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Wipro's Azim Premji affirms faith in US tech market as company clocks Q3 growth

Wipro's Azim Premji affirms faith in US tech market as company clocks Q3 growth

Wipro cites uncertainty in the business climate but also assured that everything was not wrong in the world of IT.

Wipro on Friday cited uncertainty in the business climate but also assured that everything was not wrong in the world of IT. Azim Premji's company lagged most of its peers over the last two years in terms of growth but guided to fourth quarter revenues that were ahead of bigger rival Infosys's tepid outlook. While Infosys saw March quarter revenues being flat in dollar terms, Wipro guided to a three per cent sales growth.

Wipro also beat street expectations during the December quarter, although its volume growth of about 2 per cent lagged HCL Technologies, Tata Consultancy Services, and Infosys.


Management commentary, however, was replete with talk of "quality deal closures". The firm added a net of 5,000 employees during the quarter - one of the highest net additions in the industry this season.

Premji, who saw the 2009 downturn much ahead of his rivals, sounded confident: "There is uncertainty. Fortunately, it is not affecting the IT industry," he said, adding that the United States, Indian IT's bread and butter market, is surprisingly strong.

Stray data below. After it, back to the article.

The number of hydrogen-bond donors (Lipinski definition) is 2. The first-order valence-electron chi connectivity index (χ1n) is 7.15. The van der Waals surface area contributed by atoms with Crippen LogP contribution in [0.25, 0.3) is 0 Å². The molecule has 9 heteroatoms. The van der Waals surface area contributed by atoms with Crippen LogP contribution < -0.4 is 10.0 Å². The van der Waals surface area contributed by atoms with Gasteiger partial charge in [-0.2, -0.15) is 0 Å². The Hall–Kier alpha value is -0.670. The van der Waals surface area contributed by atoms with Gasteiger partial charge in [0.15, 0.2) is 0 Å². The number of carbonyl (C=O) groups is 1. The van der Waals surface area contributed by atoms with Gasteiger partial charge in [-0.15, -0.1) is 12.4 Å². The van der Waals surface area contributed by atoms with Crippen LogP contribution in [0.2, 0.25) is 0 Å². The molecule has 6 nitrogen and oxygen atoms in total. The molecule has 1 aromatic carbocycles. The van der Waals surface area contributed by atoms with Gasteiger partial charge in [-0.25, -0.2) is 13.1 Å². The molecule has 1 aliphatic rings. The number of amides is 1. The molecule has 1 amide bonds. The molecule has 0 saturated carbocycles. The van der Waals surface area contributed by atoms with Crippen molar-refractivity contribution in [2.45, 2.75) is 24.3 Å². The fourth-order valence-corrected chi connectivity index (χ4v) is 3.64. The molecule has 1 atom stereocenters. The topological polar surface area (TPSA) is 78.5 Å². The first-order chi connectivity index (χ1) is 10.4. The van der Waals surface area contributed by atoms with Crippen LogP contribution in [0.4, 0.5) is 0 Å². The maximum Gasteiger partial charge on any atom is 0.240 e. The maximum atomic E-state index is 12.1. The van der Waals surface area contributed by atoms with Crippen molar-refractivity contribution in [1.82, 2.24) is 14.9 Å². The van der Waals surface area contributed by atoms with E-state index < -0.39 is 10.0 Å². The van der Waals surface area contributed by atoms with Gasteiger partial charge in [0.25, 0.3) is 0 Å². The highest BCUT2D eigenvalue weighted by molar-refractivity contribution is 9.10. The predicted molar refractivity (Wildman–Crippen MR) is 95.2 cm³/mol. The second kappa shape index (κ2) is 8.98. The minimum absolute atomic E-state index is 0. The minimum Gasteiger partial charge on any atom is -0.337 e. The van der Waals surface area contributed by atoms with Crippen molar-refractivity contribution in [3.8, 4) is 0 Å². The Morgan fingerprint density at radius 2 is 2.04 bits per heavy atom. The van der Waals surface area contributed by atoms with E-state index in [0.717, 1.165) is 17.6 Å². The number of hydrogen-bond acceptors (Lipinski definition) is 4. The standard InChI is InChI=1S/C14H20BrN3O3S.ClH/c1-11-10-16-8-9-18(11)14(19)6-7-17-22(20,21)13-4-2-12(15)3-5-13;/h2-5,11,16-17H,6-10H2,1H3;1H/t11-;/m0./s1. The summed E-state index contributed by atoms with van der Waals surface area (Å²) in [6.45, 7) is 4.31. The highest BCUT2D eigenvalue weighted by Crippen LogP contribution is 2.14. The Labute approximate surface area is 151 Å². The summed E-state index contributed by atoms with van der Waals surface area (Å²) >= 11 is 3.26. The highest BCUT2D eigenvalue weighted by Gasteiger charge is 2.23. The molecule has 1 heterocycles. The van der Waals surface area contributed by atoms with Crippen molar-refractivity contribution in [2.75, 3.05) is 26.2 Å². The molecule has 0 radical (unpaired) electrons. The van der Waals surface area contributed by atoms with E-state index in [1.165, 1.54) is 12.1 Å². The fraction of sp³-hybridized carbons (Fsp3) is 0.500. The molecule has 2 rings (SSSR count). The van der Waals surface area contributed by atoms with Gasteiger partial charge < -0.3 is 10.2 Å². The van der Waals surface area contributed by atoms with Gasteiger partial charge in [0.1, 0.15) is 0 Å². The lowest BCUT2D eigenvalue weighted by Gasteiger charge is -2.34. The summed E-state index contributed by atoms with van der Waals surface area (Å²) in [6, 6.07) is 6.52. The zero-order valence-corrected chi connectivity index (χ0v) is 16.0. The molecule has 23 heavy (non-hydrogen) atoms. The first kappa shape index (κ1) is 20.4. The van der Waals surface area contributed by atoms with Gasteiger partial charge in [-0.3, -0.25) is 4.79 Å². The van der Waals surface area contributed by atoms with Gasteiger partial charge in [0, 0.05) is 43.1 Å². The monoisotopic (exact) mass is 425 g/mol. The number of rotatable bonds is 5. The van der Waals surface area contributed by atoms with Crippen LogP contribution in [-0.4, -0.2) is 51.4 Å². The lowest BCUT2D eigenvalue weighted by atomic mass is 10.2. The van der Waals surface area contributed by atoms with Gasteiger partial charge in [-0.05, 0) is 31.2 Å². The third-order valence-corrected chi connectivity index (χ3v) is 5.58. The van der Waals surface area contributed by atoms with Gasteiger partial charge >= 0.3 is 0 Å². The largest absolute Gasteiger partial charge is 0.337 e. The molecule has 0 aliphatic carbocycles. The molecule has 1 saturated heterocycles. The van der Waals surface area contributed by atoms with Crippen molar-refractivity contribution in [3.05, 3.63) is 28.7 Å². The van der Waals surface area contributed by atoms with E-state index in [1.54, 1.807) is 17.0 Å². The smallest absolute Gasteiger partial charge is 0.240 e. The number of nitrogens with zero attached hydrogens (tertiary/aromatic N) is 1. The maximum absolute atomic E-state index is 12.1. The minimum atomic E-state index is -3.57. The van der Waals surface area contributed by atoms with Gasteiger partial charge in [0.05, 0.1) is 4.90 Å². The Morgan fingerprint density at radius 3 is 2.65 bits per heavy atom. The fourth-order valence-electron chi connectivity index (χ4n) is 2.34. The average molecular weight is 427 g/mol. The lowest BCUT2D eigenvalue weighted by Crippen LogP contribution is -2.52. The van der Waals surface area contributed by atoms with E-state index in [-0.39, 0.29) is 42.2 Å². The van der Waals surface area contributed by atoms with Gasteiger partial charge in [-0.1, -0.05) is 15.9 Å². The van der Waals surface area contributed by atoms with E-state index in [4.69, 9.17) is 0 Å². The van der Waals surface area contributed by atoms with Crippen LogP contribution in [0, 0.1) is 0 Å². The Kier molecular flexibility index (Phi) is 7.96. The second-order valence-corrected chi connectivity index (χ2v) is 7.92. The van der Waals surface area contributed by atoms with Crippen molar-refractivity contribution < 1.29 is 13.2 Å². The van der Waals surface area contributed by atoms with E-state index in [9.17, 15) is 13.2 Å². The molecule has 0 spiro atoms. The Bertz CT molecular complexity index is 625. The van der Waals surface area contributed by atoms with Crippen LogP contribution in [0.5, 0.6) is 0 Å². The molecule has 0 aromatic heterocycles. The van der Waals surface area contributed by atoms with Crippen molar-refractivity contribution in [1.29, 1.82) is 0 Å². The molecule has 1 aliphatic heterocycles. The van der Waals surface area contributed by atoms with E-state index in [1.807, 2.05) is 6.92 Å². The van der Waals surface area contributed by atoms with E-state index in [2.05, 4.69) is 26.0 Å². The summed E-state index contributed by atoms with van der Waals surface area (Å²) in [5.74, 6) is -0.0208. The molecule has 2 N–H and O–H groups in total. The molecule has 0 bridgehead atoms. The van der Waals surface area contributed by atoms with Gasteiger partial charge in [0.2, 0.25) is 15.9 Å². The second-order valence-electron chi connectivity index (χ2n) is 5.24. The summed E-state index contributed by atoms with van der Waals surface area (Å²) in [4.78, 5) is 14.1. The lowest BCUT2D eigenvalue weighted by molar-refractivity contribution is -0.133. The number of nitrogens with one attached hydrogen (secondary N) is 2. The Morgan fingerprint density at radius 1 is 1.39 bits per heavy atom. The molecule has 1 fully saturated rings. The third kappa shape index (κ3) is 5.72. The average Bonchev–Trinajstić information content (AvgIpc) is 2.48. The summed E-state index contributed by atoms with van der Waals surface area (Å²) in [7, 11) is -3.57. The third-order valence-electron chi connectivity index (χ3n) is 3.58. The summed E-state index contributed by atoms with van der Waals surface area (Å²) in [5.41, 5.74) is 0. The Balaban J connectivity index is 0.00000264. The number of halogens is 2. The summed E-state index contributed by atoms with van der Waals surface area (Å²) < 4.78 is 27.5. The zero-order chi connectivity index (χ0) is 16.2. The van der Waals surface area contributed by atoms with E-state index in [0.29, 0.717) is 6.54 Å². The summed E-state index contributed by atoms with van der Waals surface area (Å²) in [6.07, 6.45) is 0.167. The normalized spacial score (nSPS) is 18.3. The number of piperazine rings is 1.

Enterprises in the US have good cash flows and are reaching capacity. They need to now invest in building new capacity to keep the growth going.

The critical banking and financial services (BFSI) industry, which generates anywhere between 27 per cent and 40 per cent of top tier IT revenues, is in no mood to cut back on spending just as yet - budgets here are being driven by the need to reduce operational costs, regulatory requirements, demand generation initiatives as well as new efforts around analytics.

Like HCL, Wipro's executives, too, touched on vendor consolidation in the market. The trend has caught on in the BFSI segment and smaller IT vendors are now running the risk "of being rationalized out".

While insurance and retail banking are healthy, Wipro CEO TK Kurien said that investment banking is stressed in Europe. Expect budget cuts and delays there, he added.

However, the company is seeing active interest in outsourcing from Germany and France, countries not so open to outsourcing thus far. The bottomline: Europe has potential for weakening going ahead, but not so much that it could upset the IT services applecart. 

Analysts appeared pleased with Wipro's numbers. Dipen Shah of Kotak Securities noted that the company's results were in line with his estimates. "The improvement in average realisations was a surprise, though it was led by better efficiency in fixed priced and not absolute increases. We maintain our positive view for the sector over the medium-to-long term," he said.

Management consulting firm Zinnov pointed out that Wipro's number of $100 million customers and revenue generated by the its top five clients have been steadily increasing - indicative of some success post a mammoth restructuring over the last one year.